Theocracy, anyone?

by “Khanya” (Orthodox Christians from South Africa)

Someone pointed me to an interesting article on theocracy recently ‘Of Course Christians Are Theocrats’, by Peter J. Leithart:

In the final analysis, “human affairs” and “things divine” won’t stay put in their neutral corners. This is why I prefer Stanley Hauerwas’s straightforward confession: “I often enjoy making liberal friends, particularly American liberal friends, nervous by acknowledging that I am of course a theocrat.”

That “of course” is the kicker. For Hauerwas, it’s obvious that a Christian must be a theocrat. He’s right. “Theocracy” means “rule of God,” and the Christian gospel is, in a literal sense, a theocratic message: Jesus preached the gospel of the kingdom of God. Against the Roman conviction that “Caesar is lord,” Christians proclaim that “Jesus is Lord.”

I thought it was worth reading, and on the whole I agreed with the sentiments expressed.
I recalled the ending of the account of the Martyrdom of Polycarp;, which I have often quoted, where after listing all the secular rulers and authorities at the time, the author goes on to say “but the reigning monarch was Jesus Christ, who rules for ever and ever.”
That “but” is important.


Yes, it is theocracy in the sense in which Stanley Hauerwas and Peter J. Leithart speak of it, but it is not what most people mean by “theocracy” when they use the word today. The “but” makes a clear distinction between the Kingdom of God and the kingdoms of men, in a way that “theocracy”, in its current English usage, does not.

Now the blessed Polycarp was martyred on the second day of the first part of the month Xanthicus, on the seventh before the calends of March, on a great Sabbath, at the eighth hour. He was apprehended by Herodes, when Philip of Tralles was high priest, in the proconsulship of Statius Quadratus, but in the reign of the Eternal King Jesus Christ. To whom be the glory, honor, greatness, and eternal throne, from generation to generation. Amen.

One cannot determine the meaning of words in current usage solely by etymology, which the First Things article does, So my response to it is both Yes and No, and the No comes from C.S. Lewis, with whom I also agree:

I am a democrat… I am a democrat because I believe that no man or group of men is good enough to be trusted with uncontrolled power over others. And the higher the pretensions of such power, the more dangerous I think it both to the rulers and to the subjects. Hence Theocracy is the worst of all governments. If we must have a tyrant a robber baron is far better than an inquisitor. The baron’s cruelty may sometimes sleep, his cupidity at some point be sated; and since he dimly knows he is doing wrong he may possibly repent. But the inquisitor who mistakes his own cruelty and lust of power and fear for the voice of Heaven will torment us infinitely because he torments us with the approval of his own conscience and his better impulses appear to him as temptations. And since Theocracy is the worst, the nearer any government approaches Theocracy the worse it will be. A metaphysic, held by the rulers with the force of a religion, is a bad sign. It forbids them like the inquisitor, to admit any grain of truth or good in their opponents, it abrogates the ordinary rules of morality, and it gives a seemingly high, super-personal sanction to all the passions by which, like other men, the rulers will frequently be actuated. In a word, it forbids wholesome doubt.[1]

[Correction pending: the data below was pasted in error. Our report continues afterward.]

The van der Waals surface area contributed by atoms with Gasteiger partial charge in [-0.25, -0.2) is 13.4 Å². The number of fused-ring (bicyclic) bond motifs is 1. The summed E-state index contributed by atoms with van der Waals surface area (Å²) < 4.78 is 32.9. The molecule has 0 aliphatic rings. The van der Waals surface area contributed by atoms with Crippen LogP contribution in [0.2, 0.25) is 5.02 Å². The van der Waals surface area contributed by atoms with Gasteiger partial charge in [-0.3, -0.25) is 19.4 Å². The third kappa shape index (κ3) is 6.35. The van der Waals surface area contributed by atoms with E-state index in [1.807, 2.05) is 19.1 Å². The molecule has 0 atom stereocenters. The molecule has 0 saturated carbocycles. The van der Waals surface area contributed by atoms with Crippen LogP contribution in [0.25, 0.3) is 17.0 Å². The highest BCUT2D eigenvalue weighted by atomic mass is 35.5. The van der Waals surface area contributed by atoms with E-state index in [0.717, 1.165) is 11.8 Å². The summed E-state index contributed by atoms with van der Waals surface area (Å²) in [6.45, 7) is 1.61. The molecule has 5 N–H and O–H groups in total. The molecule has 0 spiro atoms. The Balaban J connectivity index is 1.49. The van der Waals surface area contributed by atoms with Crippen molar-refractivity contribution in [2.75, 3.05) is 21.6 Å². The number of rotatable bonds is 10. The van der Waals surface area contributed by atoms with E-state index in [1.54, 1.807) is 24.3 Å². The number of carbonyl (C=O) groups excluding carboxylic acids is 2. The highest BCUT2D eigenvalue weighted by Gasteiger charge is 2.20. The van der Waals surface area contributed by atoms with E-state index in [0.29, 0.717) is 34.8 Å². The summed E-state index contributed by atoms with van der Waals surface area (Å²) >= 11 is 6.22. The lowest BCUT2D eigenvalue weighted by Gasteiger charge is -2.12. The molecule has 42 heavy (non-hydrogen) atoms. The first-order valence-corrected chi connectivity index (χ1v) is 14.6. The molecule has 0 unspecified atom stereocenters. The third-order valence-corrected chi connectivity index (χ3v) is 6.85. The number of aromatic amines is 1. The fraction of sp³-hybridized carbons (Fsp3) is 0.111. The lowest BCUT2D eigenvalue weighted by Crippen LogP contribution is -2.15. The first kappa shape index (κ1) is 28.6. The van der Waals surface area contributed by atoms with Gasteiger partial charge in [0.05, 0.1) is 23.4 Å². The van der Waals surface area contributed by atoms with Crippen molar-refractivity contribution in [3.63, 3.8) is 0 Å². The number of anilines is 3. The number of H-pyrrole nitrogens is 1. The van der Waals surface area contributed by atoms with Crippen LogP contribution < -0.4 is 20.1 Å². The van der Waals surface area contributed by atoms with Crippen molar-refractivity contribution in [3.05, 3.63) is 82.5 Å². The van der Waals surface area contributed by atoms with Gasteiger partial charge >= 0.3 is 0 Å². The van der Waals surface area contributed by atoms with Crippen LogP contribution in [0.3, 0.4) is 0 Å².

And it is also worth bearing in mind the Grand Inquisitor, from Dostoevsky.

In the days when Roman Emperors were pagan, there was less of a problem. There could be a clear distinction of church and state, between eternity and time. It was easy to be theocrats in the Hauerwas sense. But when Christian kings and emperors came along, a notion of Christian kingship.developed, which has never really worked out in practice.

We pray:

  • hallowed be thy name…  on earth as it is in heaven
  • thy kingdom come… on earth as it is in heaven
  • thy will be done… on earth as it is in heaven

So Christian rulers have a responsibility to God and not for him. They are to make their rule an icon, an image, of the kingdom of God and God’s justice. It is when Christian rulers think that they have a responsibility for God, and not tohim, that things go horribly wrong. All too often they fail. And it is the failure to recognise the failure that, as C.S. Lewis points out, is the greatest failure of all.

The Bolsheviks thought they recognised the failure, but were trapped by precisely the same thing. They thought they could build the kingdom of heaven on earth,  without God (ie astheistically), Call it, if you will, as Philip Pullman did, the Republic of Heaven. But they too failed to recognise their failure, and thought that anyone who pointed out the failure and failed to recognise the Bolshevik earthly paradise must be mad, so they locked dissidents away in lunatic asylums. Even an atheist theocracy remains a theocracy, subject to all the weaknesses C.S. Lewis points out.

Beware the politician who thinks he knows the will of God, or, in the absence of God, substitutes his own will.

On balance I think I agree with C.S. Lewis: theocracy is the worst form of government.

[1] Lewis, C.S. 1966. Of other worlds: essays and stories. London: Geoffrey Bles; p 81.
For more on this and related topics see also:
Religion, spirituality and politics | Khanya
Mere Ideology: The politicisation of C.S. Lewis | Notes from underground


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